The Farm*Homestead*Garden Blog

All things farm, garden, homestead related from the Catsndogs4us family.

Thursday, September 29, 2016

The chicken coop

A few people have asked me about our chicken coop and the easiest way to show the progression seemed to be to do a blog post.

The coop is actually a shed kit from Lowes, you do have to buy flooring separately. Our order was 1 shed kit and 6 sheets of sub flooring.

Other materials that we needed to buy were vinyl flooring, 2 by 4's for roosting bars, nest boxes, a ceiling vent and several small round vents. Also one more window.

First step was to level the ground and put down cement blocks since the coop will be raised. The ducks enjoyed any part pf the process that involved digging and moving dirt, someone to find the worms for them!
Then we put down the floor a double layer of the sub flooring, 3 sheets per layer with a frame in between. Followed by assembling the walls, usually one of 4 kids in the family was called in to help hold up walls of pass tools as my youngest son Tristan is shown here.

 Then the roof went on, we had to buy shingles, they were not included.
Vents, some of them look like this:

A silkie was sized for roosting

Then everyone checked it our, ducks, chickens, kids....

Finally it was babies first night in the coop and I was nervous and barred the door with bricks but they did fine.

Because they were getting so big they moved in before the shingles were on and finishing touches were done. The birds enjoyed watching the building process and took advantage of ladders and such. They LOVE being under the coop on hot days, I'm so glad we made it a raised coop even though it's large.

The ducks have a section which at first was a large dog kennel on one side, this is still in the process of being finished off so they have their own little part (so they don't get the coop all wet at night, all the birds do fine together in the daytime and outdoors).

We've changed the roosting bars and added nest boxes, plus interior walls.

We added a second window and a pop door to the back fenced area. They have about 110' of 6' chain link for their secure area, it has been buried, reinforced with hardware cloth (more is being added)  and is in the process of having netting added to the roof. Their limited free range is much larger and is only secured by 4' welded wire fencing but a goal is to continue buying 6' chain link and replacing welded wire as we can afford and time allows so their limited free range will be bigger and more secure.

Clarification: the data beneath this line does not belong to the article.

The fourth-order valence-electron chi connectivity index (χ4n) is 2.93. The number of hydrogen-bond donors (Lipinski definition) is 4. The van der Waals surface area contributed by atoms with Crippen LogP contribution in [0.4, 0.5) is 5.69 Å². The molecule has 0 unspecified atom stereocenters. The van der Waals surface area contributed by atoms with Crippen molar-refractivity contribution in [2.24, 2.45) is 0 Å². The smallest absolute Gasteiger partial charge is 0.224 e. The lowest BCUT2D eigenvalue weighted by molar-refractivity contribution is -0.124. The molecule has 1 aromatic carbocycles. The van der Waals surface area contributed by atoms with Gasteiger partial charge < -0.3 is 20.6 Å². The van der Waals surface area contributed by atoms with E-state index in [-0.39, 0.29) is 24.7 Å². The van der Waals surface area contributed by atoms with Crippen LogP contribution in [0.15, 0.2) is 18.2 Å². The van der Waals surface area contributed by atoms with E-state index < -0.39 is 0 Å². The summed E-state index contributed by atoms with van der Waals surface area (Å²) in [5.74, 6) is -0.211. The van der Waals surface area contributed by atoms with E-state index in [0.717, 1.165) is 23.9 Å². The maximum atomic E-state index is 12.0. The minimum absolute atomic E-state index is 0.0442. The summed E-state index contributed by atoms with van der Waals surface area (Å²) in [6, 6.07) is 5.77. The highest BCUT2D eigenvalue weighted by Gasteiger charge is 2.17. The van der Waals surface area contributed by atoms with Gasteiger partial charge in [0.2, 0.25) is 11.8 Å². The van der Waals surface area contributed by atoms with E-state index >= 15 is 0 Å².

The chickens and ducks seem happy with their coop and runs and so far it is keeping them safe. We will continue to change and improve it as we can. I think this coop is great because there is room for this rather adorable next generation too.

Saturday, September 24, 2016

Old, New and Maybe

The vegetable gardens are getting to the old, worn out stage, except for late crops. I still got a good amount of beans, enough for today's dinner, from the straggly end of season plants but most of what we'll harvest now will be late season crops like carrots, beets, some greens and winter squash.

The new chicks are continuing to do very well. I am so pleased with this group of chicks. Love to hear them peeping away and see them eating, drinking and playing. Tomorrow we'll move from paper towel bedding to pine shavings.

The older chickens are laying even more regularly now, a lot of our breeds have an average start to lay date of 20 weeks old and as they turned 20 weeks old today many new layers sounded their egg song. One hen even used the real nest boxes, after Hayley placed her there.

I had plenty of eggs to use in making this week's variation of dog and cat food. The ducks continue to be prolific and we got small cream eggs to large dark brown eggs and even a speckled one from the chickens.

As for the maybe, we candled the silkie eggs today, it would be day 10 for 4 of the 6 eggs and I just don't think I'm seeing baby chicks growing in there. It may be my untrained eye or if may be the eggs are not fertile. A broody silkie will sit either way, she just lives in hope, I suppose!

Candling the silkie eggs on day 10.

Day 10 and still the silkie sits on her eggs.

Friday, September 23, 2016

How do you solve a problem like 3 roosters......

With our spring chick order I ordered female chicks, I expected female chicks, I hoped and prayed that they were all female chicks. At just four weeks old someone crowed. That turned out to be Conan the destroyer (after all he destroyed my dream of all pullets!). At 7 weeks two more roosters announced themselves, they turned out to be Buttercup and Mo.